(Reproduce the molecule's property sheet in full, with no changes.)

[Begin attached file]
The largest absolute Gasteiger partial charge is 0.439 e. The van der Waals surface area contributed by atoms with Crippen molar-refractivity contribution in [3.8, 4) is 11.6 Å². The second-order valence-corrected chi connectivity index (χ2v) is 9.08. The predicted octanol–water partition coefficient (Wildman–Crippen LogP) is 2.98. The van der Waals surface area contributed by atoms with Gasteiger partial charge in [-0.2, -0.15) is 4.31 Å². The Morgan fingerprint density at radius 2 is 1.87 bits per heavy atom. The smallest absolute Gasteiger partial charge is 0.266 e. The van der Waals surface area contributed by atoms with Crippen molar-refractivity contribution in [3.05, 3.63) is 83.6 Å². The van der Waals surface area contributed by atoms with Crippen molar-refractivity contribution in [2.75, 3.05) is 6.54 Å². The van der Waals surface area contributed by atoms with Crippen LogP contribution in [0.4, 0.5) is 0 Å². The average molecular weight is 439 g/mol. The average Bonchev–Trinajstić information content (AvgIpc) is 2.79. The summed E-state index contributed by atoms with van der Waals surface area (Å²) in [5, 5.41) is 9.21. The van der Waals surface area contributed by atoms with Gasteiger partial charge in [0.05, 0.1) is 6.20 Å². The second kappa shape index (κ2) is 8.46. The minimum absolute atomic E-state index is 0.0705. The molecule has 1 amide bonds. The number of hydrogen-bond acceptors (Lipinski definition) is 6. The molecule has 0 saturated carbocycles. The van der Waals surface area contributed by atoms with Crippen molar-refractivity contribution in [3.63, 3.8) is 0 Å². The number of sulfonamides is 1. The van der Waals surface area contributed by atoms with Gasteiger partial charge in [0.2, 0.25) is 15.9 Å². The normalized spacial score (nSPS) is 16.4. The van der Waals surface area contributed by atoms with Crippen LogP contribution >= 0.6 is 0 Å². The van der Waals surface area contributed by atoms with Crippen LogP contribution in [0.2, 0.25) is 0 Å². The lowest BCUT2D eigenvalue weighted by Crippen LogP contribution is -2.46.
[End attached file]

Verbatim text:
The largest absolute Gasteiger partial charge is 0.439 e. The van der Waals surface area contributed by atoms with Crippen molar-refractivity contribution in [3.8, 4) is 11.6 Å². The second-order valence-corrected chi connectivity index (χ2v) is 9.08. The predicted octanol–water partition coefficient (Wildman–Crippen LogP) is 2.98. The van der Waals surface area contributed by atoms with Gasteiger partial charge in [-0.2, -0.15) is 4.31 Å². The Morgan fingerprint density at radius 2 is 1.87 bits per heavy atom. The smallest absolute Gasteiger partial charge is 0.266 e. The van der Waals surface area contributed by atoms with Crippen molar-refractivity contribution in [3.05, 3.63) is 83.6 Å². The van der Waals surface area contributed by atoms with Crippen molar-refractivity contribution in [2.75, 3.05) is 6.54 Å². The van der Waals surface area contributed by atoms with Crippen LogP contribution in [0.4, 0.5) is 0 Å². The average molecular weight is 439 g/mol. The average Bonchev–Trinajstić information content (AvgIpc) is 2.79. The summed E-state index contributed by atoms with van der Waals surface area (Å²) in [5, 5.41) is 9.21. The van der Waals surface area contributed by atoms with Gasteiger partial charge in [0.05, 0.1) is 6.20 Å². The second kappa shape index (κ2) is 8.46. The minimum absolute atomic E-state index is 0.0705. The molecule has 1 amide bonds. The number of hydrogen-bond acceptors (Lipinski definition) is 6. The molecule has 0 saturated carbocycles. The van der Waals surface area contributed by atoms with Crippen molar-refractivity contribution in [3.63, 3.8) is 0 Å². The number of sulfonamides is 1. The van der Waals surface area contributed by atoms with Gasteiger partial charge in [0.2, 0.25) is 15.9 Å². The normalized spacial score (nSPS) is 16.4. The van der Waals surface area contributed by atoms with Crippen LogP contribution >= 0.6 is 0 Å². The van der Waals surface area contributed by atoms with Crippen LogP contribution in [0.2, 0.25) is 0 Å². The lowest BCUT2D eigenvalue weighted by Crippen LogP contribution is -2.46.